Most Active Stories
- Developer: Demolishing Historic Apartments Will Boost Winston-Salem Neighborhood
- UNC System Braces For State Budget Cuts
- Major Downtown Winston-Salem Development Awaits City Council Decision
- Online Marketing Tool May Improve Patient Centered Care
- Ardmore Supporters Meet To Discuss Neighborhood Redevelopment Plan
Fri February 21, 2014
Coal Ash Spill Impact Can Be Measured With Science
SciWorks Radio is a production of 88.5 WFDD and SciWorks, the Science Center and Environmental Park of Forsyth County, located in Winston-Salem.
The February coal-ash spill, has polluted the Dan River for a stretch of more than 70 miles so far.
The ash, a byproduct of coal burning power plants, contains all of the elements that won't burn, including arsenic, mercury, lead, and other heavy metals, many of which are toxic. This is a human concern because a major reservoir in Virginia is down river, though municipal water treatment plants should be able to remove the elements from the drinking water supply. The effects on wildlife remains to be seen. How did this happen? The coal burning Dan River Steam Station in Eden, North Carolina, was in operation for 63 years, from 1949 to 2012. Waste ash from the coal plant was stored in a huge ash pond nearby. In the early days there were no storage regulations, so in general, old ponds like this remain poorly contained-- by todays standards. Being exposed, they contain a slurry of ash and water.
In Eden there are storm water drain pipes running under the ash pond into the river. They are not a part of the ash pond, but they collapsed and allowed the slurry to flow into the River.
How much was released?
In excess of 80,000 tons.
That’s Ken Bridle, Stewardship Director at Piedmont Land Conservancy.
That would fill 30 Olympic size pools.. It's just a tremendously large volume of material. So it's going to tend to smother whatever's in the bottom of the river. the good news is the cold weather means that BenthicMacroinvertebrates...
The critters living on the river bottom. More on those later...
...are pretty dormant and the fish aren't breeding. The bad news is we probably won't know until the weather warms up how much ecological and biological damage there's going to be.
Data from this particular stretch of the Dan river is lacking, but we know there are endangered and uncommon species both up and downstream of the spill. It's likely some are present within the affected area.
So what will be the effect on the ecosystem?
Among other things this is going to be seen ecologically as a big sediment plume.
The term plume describes the movement of the sediment-- in this case the coal ash.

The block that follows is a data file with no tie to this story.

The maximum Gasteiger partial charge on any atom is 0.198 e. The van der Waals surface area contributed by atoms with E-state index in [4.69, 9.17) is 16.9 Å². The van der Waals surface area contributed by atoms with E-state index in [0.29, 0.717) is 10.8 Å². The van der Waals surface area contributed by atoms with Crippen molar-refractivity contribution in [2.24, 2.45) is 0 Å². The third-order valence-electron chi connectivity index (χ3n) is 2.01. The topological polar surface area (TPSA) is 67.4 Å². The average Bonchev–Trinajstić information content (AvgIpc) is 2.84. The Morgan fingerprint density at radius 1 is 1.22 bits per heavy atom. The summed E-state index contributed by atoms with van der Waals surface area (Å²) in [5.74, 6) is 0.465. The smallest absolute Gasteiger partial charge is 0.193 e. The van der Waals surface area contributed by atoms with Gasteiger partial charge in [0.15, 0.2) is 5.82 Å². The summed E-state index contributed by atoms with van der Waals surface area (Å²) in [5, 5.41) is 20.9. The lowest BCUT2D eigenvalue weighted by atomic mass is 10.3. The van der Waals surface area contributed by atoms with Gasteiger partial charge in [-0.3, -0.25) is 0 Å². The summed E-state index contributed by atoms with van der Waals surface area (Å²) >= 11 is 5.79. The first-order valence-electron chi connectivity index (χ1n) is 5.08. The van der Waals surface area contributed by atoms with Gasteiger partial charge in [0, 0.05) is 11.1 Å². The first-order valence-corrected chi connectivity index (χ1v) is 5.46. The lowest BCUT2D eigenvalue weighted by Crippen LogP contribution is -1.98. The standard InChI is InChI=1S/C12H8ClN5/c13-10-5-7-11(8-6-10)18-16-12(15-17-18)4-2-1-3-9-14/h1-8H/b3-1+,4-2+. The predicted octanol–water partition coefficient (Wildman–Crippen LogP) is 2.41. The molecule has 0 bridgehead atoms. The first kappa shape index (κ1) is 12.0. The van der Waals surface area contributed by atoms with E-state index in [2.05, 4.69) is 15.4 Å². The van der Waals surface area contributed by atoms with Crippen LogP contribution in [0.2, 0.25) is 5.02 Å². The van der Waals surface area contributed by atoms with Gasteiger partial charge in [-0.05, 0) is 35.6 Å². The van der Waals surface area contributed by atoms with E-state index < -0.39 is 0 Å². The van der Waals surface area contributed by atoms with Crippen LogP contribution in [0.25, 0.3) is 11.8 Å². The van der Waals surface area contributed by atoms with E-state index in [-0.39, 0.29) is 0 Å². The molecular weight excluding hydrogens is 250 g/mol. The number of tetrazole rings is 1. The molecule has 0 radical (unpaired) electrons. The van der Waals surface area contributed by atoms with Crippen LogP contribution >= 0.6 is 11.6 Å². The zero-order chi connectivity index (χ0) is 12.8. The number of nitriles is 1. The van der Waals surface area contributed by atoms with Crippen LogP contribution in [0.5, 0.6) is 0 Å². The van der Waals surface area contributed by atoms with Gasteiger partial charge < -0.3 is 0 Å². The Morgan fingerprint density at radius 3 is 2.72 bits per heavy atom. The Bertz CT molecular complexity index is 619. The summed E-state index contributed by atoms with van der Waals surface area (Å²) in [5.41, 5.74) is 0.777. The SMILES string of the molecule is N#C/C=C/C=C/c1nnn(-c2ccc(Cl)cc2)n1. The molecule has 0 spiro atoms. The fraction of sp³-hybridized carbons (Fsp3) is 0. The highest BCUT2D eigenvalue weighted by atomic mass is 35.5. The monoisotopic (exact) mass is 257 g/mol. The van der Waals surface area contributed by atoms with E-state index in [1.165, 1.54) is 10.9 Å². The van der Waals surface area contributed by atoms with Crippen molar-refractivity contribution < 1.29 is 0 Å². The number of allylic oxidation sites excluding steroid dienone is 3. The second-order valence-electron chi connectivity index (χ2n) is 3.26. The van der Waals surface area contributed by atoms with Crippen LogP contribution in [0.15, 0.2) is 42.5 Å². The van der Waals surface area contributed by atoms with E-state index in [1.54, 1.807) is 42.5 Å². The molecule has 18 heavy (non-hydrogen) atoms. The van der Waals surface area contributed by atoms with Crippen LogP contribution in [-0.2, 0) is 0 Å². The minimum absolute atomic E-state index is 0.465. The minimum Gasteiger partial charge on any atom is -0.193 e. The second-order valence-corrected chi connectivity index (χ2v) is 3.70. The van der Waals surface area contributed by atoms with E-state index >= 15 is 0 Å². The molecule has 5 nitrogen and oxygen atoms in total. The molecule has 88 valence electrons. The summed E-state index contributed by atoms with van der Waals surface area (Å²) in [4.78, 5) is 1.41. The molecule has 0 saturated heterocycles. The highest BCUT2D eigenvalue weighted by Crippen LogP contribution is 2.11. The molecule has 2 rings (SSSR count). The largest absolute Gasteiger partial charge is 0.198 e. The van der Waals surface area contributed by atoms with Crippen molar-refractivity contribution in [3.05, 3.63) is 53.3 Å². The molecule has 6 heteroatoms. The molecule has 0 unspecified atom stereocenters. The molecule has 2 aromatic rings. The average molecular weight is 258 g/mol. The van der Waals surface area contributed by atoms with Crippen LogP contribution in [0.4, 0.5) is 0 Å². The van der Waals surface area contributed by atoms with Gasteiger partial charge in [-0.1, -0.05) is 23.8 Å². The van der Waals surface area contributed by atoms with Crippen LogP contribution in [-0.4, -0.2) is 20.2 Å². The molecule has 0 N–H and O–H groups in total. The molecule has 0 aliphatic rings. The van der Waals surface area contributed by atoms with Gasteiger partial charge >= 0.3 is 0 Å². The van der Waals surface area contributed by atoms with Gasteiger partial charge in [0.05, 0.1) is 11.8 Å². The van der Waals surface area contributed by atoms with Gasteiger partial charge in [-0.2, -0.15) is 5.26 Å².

Sediment in a river acts like smoke in the air. Both have distinct and coherent origins, but they disperse as they flow through the system. Depending on what the river does, the material in the plume responds accordingly. Sediment in a fast-flowing flood-type situation moves differently than sediment in a slow-moving situation.
If there are any mussels, clams they're probably going to get smothered. There's a lot of fish that actually will nest in the bottom. They won’t be able to breed and lay eggs.
The best way to assess the impact on the river, once the spring rolls around, is to take samples of Benthic Macroinvertebrates.
Benthic means living at the bottom and Macroinvertebrates are bugs. So these are the bugs that live on the bottom of the river, and we know a lot about that ecology.
There is a diversity of species with varying tolerance to different types of pollution. The combination of the absence or presence of certain species sets acts like a code that can help determine the damage. So, for example
If you go and do a sample and basically you're looking at the entire group that is sediment-tolerant then you would say everything else that’s sensitive is gone then you know you have a sediment problem.
This isn’t the worst coal ash spill in US history.
There were a couple big ones in Tennessee that broke and wiped out the little communities down below. This happened couple years ago.
How can we prevent more from happening?
The more problems we start to have more people want to regulate them and clean them up and the companies will eventually have to step up. Removing the ash from the floodplains would be a good thing if you could find some ecologically acceptable place to put it and some way to get it to where you want to put it.There probably are ways of cementing over the top. Compared to like Hanford nuclear reactor sites in Washington this is a small problem. In those cases they are having to dig up big areas of contaminated soil put in a liner put all contaminated soil back in and covered it up. You could do the same sort of thing here but it's going to cost somebody to do that.